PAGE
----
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Common Types of Cancer

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There are over 100 types of cancer – most are named for where they start in the body (lung cancer, breast cancer). Others have scientific names (leukemia, lymphoma, myeloma), and some are named after the person who first discovered them, such as Hodgkin lymphoma, Burkitt lymphoma.

This list is an overview of the most common types of cancer. For a more comprehensive list, and to find out more about each type, visit the Canadian Cancer Society site.

Carcinoma

 

This is the most common type of cancer. It starts in cells that make up the skin or in the tissues that line organs such as the liver or kidneys. The most common type of carcinoma affecting NAN moms is breast cancer.

 

Sarcoma

 

These types of cancers form in connective tissue – the cells that connect or support other tissue such as bones, muscles, tendons, cartilage, nerves, fat and blood vessels.

 

Lymphoma

 

These cancers form in the lymphocytes, which are the infection-fighting blood cells of the immune system in the lymph nodes, spleen, thymus, bone marrow, and other areas. It’s different from leukemia – leukemia starts in blood-forming cells in bone marrow, while lymphoma starts in the lymphocytes.

There are two main types of lymphoma: Hodgkin and non-Hodgkin. They each affect a different type of lymphocyte, grow differently, and respond differently to treatment.

 

Multiple myeloma

 

This type of blood cancer starts in bone marrow, affecting white blood cells that are part of the immune system. The abnormal cells grow out of control and crowd out the normal, healthy ones, forming tumours in bones all through the body. (Multiple myeloma refers to the presence of more than one tumour.)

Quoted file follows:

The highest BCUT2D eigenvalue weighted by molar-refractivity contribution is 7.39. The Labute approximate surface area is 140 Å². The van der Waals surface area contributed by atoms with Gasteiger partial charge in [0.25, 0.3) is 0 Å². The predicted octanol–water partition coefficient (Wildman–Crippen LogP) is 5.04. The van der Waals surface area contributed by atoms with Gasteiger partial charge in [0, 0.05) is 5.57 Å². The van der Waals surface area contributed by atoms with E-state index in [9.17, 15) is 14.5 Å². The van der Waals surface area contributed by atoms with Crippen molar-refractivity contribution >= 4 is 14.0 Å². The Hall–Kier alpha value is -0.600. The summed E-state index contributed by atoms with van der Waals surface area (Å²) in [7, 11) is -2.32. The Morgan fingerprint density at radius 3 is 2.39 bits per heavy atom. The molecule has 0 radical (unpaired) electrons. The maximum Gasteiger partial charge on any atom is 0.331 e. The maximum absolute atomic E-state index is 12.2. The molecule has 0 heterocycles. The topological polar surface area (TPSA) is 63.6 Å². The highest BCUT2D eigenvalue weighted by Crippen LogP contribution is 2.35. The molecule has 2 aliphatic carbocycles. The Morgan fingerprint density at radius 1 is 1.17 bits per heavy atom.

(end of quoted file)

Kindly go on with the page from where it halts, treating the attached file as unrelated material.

Melanoma

 

This cancer starts in the cells that make melanin, which gives skin, hair and eyes their colour. Most melanomas form on the skin, but they can also form in other pigmented tissues, such as the eye.

 

Brain and spinal cord tumours

 

Brain and spinal cord tumours happen when abnormal cells grow out of control in the brain and spine. Brain tumours rarely spread to other parts of the body, but when they grow, they can destroy normal brain tissue, causing severe symptoms that can be disabling and life-threatening.

 

Colorectal

 

 

This is a malignant tumour that starts in the cells of the colon or rectum. It is a cancerous tumour that can spread or metastasize to other parts of the body. The colon and rectum are parts of the large intestine and the digestive tract. Colon and rectal cancers are grouped together as colorectal cancer because these organs are made of the same tissues and there isn’t a clear border between them.

 

Ovarian

 

 

 

Ovarian cancer starts in the cells of the ovary. The ovaries are the two organs in a woman’s reproductive system that produces eggs. Cancerous ovarian tumours are grouped by the type of cells that the cancer starts in. A malignant tumour is a group of cells that can grow into and destroy nearby tissue, and metastasize

 

 

Michelle LaRoweCommon Types of Cancer